After Boyd, the courts continued to view the Fourth Amendment through the lens of property law.  In Omstead v. United States, the court considered whether the Fourth Amendment was implicated when government agents wire-tapped the telephone conversations of a suspected liquor bootlegger.  Using the property perspective adopted in Boyd, the court held that wiretapping did not constitute a search or seizure.   The court reasoned that the taps were installed without physical intrusion into the defendant’s home, and that Fourth Amendment protections did not extend to interceptions of voices outside of the home.   This was perhaps the first appearance of the court’s public exposure doctrine, which began to limit privacy in public areas.
The Supreme Court’s decision in Goldman v. United States continued to apply their bright line physical trespass rule.  In 1942, federal agents placed a high powered microphone against the wall of an adjoining office to listen to the defendant’s conversations on the other side.  The court ruled that the use of the microphone by Government agents was not a violation of the Fourth Amendment.   Relying heavily on Omstead, as well as the factual determinations of the lower courts, the court reasoned that there was no physical trespass into the defendant’s office, nor did the installation of the microphone outside the office did not amount to a trespass.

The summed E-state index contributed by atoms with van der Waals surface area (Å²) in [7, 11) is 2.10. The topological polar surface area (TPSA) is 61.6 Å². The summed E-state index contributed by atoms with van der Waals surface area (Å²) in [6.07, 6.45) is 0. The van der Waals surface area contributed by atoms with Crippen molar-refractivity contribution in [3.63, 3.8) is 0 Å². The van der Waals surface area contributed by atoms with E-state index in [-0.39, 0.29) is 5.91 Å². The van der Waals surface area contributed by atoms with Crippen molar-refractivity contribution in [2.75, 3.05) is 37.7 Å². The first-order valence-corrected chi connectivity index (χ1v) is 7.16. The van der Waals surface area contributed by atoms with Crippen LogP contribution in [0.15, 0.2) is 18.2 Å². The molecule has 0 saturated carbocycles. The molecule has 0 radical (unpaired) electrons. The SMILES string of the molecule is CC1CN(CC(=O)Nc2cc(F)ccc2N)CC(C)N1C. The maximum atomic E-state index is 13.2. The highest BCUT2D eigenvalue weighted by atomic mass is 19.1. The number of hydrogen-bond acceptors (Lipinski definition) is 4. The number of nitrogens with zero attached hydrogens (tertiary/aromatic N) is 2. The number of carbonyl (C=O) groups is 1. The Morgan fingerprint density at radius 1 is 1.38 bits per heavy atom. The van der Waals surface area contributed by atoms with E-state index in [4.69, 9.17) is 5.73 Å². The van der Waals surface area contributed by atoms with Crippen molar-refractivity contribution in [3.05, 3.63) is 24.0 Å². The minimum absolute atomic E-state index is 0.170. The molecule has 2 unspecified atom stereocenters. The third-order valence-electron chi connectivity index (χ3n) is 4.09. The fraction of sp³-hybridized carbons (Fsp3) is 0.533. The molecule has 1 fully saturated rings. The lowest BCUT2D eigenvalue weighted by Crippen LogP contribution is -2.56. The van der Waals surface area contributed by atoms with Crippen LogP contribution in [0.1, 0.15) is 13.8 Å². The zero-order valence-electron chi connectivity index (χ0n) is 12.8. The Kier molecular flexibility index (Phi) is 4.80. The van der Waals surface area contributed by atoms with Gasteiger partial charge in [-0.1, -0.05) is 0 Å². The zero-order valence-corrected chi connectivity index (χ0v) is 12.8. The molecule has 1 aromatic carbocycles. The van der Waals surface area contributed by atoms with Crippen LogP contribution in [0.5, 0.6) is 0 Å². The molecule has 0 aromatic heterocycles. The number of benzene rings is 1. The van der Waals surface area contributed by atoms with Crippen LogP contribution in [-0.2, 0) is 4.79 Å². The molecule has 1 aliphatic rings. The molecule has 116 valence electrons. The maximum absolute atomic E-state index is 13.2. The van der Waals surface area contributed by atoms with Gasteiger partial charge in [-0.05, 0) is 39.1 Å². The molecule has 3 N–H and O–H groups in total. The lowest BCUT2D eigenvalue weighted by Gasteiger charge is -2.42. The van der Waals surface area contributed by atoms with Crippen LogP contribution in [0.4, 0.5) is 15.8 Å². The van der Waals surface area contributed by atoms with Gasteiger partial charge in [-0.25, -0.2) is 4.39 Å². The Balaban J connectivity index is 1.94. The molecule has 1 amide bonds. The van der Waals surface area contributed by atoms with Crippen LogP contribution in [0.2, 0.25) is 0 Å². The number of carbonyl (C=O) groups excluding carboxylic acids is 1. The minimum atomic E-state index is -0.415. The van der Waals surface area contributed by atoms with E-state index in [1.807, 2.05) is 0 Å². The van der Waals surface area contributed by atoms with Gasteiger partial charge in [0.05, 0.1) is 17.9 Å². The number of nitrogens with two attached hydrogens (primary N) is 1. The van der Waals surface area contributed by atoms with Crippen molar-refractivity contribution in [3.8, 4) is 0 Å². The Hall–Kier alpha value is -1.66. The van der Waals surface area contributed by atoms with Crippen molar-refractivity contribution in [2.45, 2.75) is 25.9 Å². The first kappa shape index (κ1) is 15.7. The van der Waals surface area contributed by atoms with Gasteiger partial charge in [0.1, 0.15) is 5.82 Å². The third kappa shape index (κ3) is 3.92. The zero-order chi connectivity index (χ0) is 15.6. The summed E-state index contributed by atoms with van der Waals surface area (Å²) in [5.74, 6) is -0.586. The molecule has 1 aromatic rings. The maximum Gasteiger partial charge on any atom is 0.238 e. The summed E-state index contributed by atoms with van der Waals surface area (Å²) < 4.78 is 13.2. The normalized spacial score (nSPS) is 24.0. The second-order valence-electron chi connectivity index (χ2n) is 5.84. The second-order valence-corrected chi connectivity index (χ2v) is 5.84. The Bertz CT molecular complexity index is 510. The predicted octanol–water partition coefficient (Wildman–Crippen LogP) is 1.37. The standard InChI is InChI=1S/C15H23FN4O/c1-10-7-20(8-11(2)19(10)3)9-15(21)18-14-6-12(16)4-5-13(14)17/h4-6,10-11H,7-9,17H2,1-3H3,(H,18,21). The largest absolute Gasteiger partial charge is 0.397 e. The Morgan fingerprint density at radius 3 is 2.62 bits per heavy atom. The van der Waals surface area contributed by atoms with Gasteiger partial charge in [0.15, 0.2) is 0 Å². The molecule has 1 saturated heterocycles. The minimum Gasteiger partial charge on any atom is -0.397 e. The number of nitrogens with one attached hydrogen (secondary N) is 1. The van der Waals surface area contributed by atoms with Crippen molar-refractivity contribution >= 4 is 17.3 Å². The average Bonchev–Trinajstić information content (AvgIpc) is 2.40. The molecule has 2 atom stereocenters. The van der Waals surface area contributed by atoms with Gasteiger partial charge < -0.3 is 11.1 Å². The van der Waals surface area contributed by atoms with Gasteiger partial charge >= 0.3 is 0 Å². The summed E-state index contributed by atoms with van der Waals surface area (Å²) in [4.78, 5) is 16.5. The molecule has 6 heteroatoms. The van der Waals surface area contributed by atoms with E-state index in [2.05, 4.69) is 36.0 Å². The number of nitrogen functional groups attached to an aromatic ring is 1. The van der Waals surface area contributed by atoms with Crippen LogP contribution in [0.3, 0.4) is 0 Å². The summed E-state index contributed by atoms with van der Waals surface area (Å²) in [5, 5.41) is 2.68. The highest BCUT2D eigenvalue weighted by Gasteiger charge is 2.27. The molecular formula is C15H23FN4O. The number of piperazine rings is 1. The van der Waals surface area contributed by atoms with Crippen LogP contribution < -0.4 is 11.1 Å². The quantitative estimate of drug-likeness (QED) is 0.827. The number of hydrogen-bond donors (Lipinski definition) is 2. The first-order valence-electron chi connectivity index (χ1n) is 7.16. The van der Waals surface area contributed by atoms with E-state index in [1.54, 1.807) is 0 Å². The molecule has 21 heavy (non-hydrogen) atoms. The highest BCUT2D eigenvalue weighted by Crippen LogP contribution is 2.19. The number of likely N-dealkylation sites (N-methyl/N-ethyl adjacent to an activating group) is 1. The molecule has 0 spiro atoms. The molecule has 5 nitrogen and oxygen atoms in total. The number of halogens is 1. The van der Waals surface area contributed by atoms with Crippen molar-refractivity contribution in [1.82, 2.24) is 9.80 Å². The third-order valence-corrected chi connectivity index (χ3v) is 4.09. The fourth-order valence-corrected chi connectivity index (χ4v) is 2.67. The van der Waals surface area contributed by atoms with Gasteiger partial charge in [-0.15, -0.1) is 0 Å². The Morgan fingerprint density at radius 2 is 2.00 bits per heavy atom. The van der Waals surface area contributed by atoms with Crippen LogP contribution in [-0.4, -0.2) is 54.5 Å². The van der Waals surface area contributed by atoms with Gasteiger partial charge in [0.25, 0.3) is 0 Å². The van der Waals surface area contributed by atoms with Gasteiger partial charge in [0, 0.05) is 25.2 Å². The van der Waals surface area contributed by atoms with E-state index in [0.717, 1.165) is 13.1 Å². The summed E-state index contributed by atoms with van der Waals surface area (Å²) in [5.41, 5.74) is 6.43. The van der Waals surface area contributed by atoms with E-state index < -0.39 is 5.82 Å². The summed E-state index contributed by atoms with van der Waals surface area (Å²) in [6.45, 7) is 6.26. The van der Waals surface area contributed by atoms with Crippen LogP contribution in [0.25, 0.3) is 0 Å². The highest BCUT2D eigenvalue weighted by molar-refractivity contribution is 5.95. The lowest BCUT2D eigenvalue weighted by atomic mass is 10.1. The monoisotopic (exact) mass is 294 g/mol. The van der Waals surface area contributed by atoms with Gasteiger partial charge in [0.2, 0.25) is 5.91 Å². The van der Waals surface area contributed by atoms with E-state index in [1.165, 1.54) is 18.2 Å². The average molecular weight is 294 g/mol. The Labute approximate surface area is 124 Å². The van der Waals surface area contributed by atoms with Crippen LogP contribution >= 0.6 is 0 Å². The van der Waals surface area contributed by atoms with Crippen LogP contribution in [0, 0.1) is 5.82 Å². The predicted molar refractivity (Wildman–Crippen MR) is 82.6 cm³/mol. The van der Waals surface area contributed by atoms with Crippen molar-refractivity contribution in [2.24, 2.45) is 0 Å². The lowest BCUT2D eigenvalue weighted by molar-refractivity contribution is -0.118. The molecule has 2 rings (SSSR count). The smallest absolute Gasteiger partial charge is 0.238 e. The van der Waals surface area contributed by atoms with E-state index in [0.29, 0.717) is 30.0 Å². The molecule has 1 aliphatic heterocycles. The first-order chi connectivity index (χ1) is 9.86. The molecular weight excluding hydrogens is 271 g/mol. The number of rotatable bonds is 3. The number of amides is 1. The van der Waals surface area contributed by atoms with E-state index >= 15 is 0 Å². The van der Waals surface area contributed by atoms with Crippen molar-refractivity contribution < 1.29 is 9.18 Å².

In 1961, Silverman v. United States involved officers investigating a gambling operation.  During surveillance, the officers used a microphone on a mounting spike, and inserted the spike under a floorboard until it came in contact with the defendant’s heating duct.  By making contact with the heating duct, officers could clearly hear conversations taking place on both floors of the defendant’s house.   The court held that the officers overheard the conversations without knowledge or consent by physically using heating ducts of the defendant’s home.   By declaring the use of the heating duct a trespass, the court was able to keep Omstead and the property based Fourth Amendment law intact.  This property based perspective of the Fourth Amendment centered on several key issues: whether the government had searched or seized a tangible item; whether an area had a constitutional protection; and, whether the government physically trespassed into that area.  

C.        Katz and the Fall of Property Based Fourth Amendment Protection